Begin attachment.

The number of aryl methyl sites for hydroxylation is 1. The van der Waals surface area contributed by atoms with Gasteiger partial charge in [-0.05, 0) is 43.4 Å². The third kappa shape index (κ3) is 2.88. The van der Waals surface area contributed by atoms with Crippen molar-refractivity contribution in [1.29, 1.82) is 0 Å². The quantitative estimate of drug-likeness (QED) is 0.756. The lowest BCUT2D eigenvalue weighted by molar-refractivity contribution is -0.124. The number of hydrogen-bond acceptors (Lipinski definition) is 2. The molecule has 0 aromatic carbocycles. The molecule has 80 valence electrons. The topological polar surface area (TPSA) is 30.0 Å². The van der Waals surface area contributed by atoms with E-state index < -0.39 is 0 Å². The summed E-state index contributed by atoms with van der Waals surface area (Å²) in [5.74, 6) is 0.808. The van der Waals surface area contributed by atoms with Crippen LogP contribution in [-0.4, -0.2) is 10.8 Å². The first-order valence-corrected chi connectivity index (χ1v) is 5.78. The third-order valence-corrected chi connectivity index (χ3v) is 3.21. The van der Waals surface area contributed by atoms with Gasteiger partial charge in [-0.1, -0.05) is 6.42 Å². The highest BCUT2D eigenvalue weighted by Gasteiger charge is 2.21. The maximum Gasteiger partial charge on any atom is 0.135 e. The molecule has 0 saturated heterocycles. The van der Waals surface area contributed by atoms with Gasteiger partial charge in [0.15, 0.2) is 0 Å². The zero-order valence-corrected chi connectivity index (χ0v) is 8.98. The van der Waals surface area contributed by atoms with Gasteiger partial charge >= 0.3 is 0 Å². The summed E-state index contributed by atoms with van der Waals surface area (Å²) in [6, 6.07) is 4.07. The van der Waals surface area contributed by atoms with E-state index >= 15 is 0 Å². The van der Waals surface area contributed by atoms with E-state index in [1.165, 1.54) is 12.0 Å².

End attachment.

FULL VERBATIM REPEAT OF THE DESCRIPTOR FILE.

The number of aryl methyl sites for hydroxylation is 1. The van der Waals surface area contributed by atoms with Gasteiger partial charge in [-0.05, 0) is 43.4 Å². The third kappa shape index (κ3) is 2.88. The van der Waals surface area contributed by atoms with Crippen molar-refractivity contribution in [1.29, 1.82) is 0 Å². The quantitative estimate of drug-likeness (QED) is 0.756. The lowest BCUT2D eigenvalue weighted by molar-refractivity contribution is -0.124. The number of hydrogen-bond acceptors (Lipinski definition) is 2. The molecule has 0 aromatic carbocycles. The molecule has 80 valence electrons. The topological polar surface area (TPSA) is 30.0 Å². The van der Waals surface area contributed by atoms with E-state index < -0.39 is 0 Å². The summed E-state index contributed by atoms with van der Waals surface area (Å²) in [5.74, 6) is 0.808. The van der Waals surface area contributed by atoms with Crippen LogP contribution in [-0.4, -0.2) is 10.8 Å². The first-order valence-corrected chi connectivity index (χ1v) is 5.78. The third-order valence-corrected chi connectivity index (χ3v) is 3.21. The van der Waals surface area contributed by atoms with Gasteiger partial charge in [-0.1, -0.05) is 6.42 Å². The highest BCUT2D eigenvalue weighted by Gasteiger charge is 2.21. The maximum Gasteiger partial charge on any atom is 0.135 e. The molecule has 0 saturated heterocycles. The van der Waals surface area contributed by atoms with Gasteiger partial charge in [0.15, 0.2) is 0 Å². The zero-order valence-corrected chi connectivity index (χ0v) is 8.98. The van der Waals surface area contributed by atoms with Gasteiger partial charge >= 0.3 is 0 Å². The summed E-state index contributed by atoms with van der Waals surface area (Å²) in [6, 6.07) is 4.07. The van der Waals surface area contributed by atoms with E-state index >= 15 is 0 Å². The van der Waals surface area contributed by atoms with E-state index in [1.165, 1.54) is 12.0 Å².